Today is Tax Day. And with it comes our annual reminder that America’s burdensome tax code needs a major upgrade. Here are five tax facts that might (or might not) surprise you:
1. Washington, D.C.’s record haul
The federal government collected a record $3.25 trillion in revenue in fiscal year 2015—and that number is only expected to rise. Back in 1998—when the government first started tracking this data online—tax revenue came out to $2.5 trillion, so tax collection has seen a 30 percent increase in less than 20 years. A large chunk of the money (roughly $1.5 trillion) came from individual income taxes. Meanwhile, the government spent $3.69 trillion in 2015, leaving a roughly $438 billion budget deficit.
2. Taxes cost a lot…more than basic necessities?
This year, Americans are projected to pay a total of $4.9 trillion in federal, state, and local taxes. Yet they’re only expected to pay about $4.1 trillion on food, clothing, and housing combined. Total spending on clothing comes out to about $360 billion by contrast. One recent estimate found that the average American spends almost 20 percent of his or her income on federal taxes—without even taking into account additional state and local taxes. In other words, if someone makes $50,000 a year, he or she will pay an average of about $10,000 of it in federal taxes.
3. “The 1 percent” pays its fair share—and then some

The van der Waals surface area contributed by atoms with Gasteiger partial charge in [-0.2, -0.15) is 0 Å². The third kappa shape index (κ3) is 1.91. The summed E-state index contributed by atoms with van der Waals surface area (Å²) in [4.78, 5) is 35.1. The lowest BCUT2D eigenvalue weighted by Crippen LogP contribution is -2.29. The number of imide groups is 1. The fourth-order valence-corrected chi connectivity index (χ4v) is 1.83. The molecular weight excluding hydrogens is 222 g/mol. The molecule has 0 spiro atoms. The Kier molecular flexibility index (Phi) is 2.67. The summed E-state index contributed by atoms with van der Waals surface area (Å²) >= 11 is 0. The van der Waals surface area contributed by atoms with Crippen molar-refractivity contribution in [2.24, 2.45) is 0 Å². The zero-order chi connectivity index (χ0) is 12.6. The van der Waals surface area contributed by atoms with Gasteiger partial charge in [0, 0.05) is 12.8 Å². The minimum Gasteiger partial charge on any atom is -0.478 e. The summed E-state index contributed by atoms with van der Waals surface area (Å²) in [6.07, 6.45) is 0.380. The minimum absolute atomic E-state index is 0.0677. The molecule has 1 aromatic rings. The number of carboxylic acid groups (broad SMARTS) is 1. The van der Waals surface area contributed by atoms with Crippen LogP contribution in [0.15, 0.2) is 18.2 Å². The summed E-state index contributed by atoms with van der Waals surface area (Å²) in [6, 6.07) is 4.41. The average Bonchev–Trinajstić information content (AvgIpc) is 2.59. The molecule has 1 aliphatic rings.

Those who see tax hikes as smart government policy often cite income inequality—that is, the rich getting richer at the poor’s expense—as a justification. Yet the wealthy already give back disproportionately more in taxes. Last year, the top-earning “1 percent” of Americans paid nearly half (45.7 percent) of all federal income taxes. And their share is on the rise: The 1 percent paid 43 percent of federal income taxes in 2013 and 40 percent in 2012. On the other hand, the bottom 80 percent of earners paid about 15 percent of all federal income taxes last year.
4. Taxes are not popular…
One recent Gallup poll found that nearly two-thirds of Americans are dissatisfied with the amount they pay in taxes. According to another survey, roughly the same percentage believes federal income taxes are “too high.” (Less than five percent argue that taxes should be increased.) And taxes factor into daily decision-making. Gallup also concluded that those who live in states with a high tax burden are more likely to report a desire to move somewhere else. Residents of Connecticut and New Jersey—two high-tax states—are the most likely to consider moving elsewhere.
5. …partly because they’re too complicated
Not only are taxes considered too high, but filing them can cause serious headaches. An estimated 80 percent of Americans consider the tax code to be “complex” or “too complex,” while only 2 percent report it as being “simple” or “very simple.” Millennials generally struggle the most: Those aged 18- to 34-years-old are much likelier to report concerns such as making a mistake, not getting a full refund, or paying too much. All in all, eight in 10 millennials worry about preparing their taxes.